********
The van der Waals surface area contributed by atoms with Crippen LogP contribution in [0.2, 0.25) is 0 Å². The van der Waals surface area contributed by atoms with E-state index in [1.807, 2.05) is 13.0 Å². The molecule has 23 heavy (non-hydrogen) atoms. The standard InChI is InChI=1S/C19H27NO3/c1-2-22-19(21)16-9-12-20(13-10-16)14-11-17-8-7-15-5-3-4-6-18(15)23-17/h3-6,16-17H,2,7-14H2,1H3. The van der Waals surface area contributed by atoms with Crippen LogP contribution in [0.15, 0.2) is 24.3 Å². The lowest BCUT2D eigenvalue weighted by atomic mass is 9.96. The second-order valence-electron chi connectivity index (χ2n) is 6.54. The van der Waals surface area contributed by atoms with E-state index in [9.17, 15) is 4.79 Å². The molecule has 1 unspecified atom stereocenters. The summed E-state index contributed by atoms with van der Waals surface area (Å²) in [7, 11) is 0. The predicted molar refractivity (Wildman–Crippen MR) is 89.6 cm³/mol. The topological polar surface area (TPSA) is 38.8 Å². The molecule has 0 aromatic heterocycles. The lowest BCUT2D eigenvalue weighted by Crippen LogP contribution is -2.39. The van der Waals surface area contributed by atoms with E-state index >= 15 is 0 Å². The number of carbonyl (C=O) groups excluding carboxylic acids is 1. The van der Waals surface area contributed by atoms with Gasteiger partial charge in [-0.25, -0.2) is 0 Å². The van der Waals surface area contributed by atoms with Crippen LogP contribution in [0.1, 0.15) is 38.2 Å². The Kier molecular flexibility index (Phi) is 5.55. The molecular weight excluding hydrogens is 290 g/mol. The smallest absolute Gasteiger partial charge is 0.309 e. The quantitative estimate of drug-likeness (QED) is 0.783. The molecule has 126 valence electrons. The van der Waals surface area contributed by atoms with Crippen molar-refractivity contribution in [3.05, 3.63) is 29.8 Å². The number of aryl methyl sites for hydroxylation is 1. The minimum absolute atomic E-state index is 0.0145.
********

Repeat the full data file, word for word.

The van der Waals surface area contributed by atoms with Crippen LogP contribution in [0.2, 0.25) is 0 Å². The van der Waals surface area contributed by atoms with E-state index in [1.807, 2.05) is 13.0 Å². The molecule has 23 heavy (non-hydrogen) atoms. The standard InChI is InChI=1S/C19H27NO3/c1-2-22-19(21)16-9-12-20(13-10-16)14-11-17-8-7-15-5-3-4-6-18(15)23-17/h3-6,16-17H,2,7-14H2,1H3. The van der Waals surface area contributed by atoms with Crippen LogP contribution in [0.15, 0.2) is 24.3 Å². The lowest BCUT2D eigenvalue weighted by atomic mass is 9.96. The second-order valence-electron chi connectivity index (χ2n) is 6.54. The van der Waals surface area contributed by atoms with E-state index in [9.17, 15) is 4.79 Å². The molecule has 1 unspecified atom stereocenters. The summed E-state index contributed by atoms with van der Waals surface area (Å²) in [7, 11) is 0. The predicted molar refractivity (Wildman–Crippen MR) is 89.6 cm³/mol. The topological polar surface area (TPSA) is 38.8 Å². The molecule has 0 aromatic heterocycles. The lowest BCUT2D eigenvalue weighted by Crippen LogP contribution is -2.39. The van der Waals surface area contributed by atoms with E-state index >= 15 is 0 Å². The number of carbonyl (C=O) groups excluding carboxylic acids is 1. The van der Waals surface area contributed by atoms with Gasteiger partial charge in [-0.25, -0.2) is 0 Å². The van der Waals surface area contributed by atoms with Crippen LogP contribution in [0.1, 0.15) is 38.2 Å². The Kier molecular flexibility index (Phi) is 5.55. The molecular weight excluding hydrogens is 290 g/mol. The smallest absolute Gasteiger partial charge is 0.309 e. The quantitative estimate of drug-likeness (QED) is 0.783. The molecule has 126 valence electrons. The van der Waals surface area contributed by atoms with Crippen molar-refractivity contribution in [3.05, 3.63) is 29.8 Å². The number of aryl methyl sites for hydroxylation is 1. The minimum absolute atomic E-state index is 0.0145.